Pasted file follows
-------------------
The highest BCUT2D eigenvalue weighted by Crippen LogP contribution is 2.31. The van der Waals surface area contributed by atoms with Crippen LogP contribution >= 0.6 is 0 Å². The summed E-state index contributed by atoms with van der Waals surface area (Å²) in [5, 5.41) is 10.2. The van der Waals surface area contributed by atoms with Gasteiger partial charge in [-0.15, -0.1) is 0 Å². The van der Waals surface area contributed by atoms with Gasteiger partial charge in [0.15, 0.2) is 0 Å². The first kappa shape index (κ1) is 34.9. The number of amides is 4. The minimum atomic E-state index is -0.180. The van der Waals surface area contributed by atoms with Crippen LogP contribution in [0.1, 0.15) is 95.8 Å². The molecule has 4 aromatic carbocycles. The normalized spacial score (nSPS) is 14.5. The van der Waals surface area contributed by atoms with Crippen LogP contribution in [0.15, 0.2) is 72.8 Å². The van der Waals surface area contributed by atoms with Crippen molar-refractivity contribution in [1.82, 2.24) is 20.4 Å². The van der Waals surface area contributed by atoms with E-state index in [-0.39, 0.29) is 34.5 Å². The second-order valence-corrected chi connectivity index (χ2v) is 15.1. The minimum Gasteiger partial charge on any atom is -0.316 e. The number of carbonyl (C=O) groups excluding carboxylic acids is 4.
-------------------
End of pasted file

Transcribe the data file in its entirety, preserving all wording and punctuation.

The highest BCUT2D eigenvalue weighted by Crippen LogP contribution is 2.31. The van der Waals surface area contributed by atoms with Crippen LogP contribution >= 0.6 is 0 Å². The summed E-state index contributed by atoms with van der Waals surface area (Å²) in [5, 5.41) is 10.2. The van der Waals surface area contributed by atoms with Gasteiger partial charge in [-0.15, -0.1) is 0 Å². The van der Waals surface area contributed by atoms with Gasteiger partial charge in [0.15, 0.2) is 0 Å². The first kappa shape index (κ1) is 34.9. The number of amides is 4. The minimum atomic E-state index is -0.180. The van der Waals surface area contributed by atoms with Crippen LogP contribution in [0.1, 0.15) is 95.8 Å². The molecule has 4 aromatic carbocycles. The normalized spacial score (nSPS) is 14.5. The van der Waals surface area contributed by atoms with Crippen LogP contribution in [0.15, 0.2) is 72.8 Å². The van der Waals surface area contributed by atoms with Crippen molar-refractivity contribution in [1.82, 2.24) is 20.4 Å². The van der Waals surface area contributed by atoms with E-state index in [-0.39, 0.29) is 34.5 Å². The second-order valence-corrected chi connectivity index (χ2v) is 15.1. The minimum Gasteiger partial charge on any atom is -0.316 e. The number of carbonyl (C=O) groups excluding carboxylic acids is 4.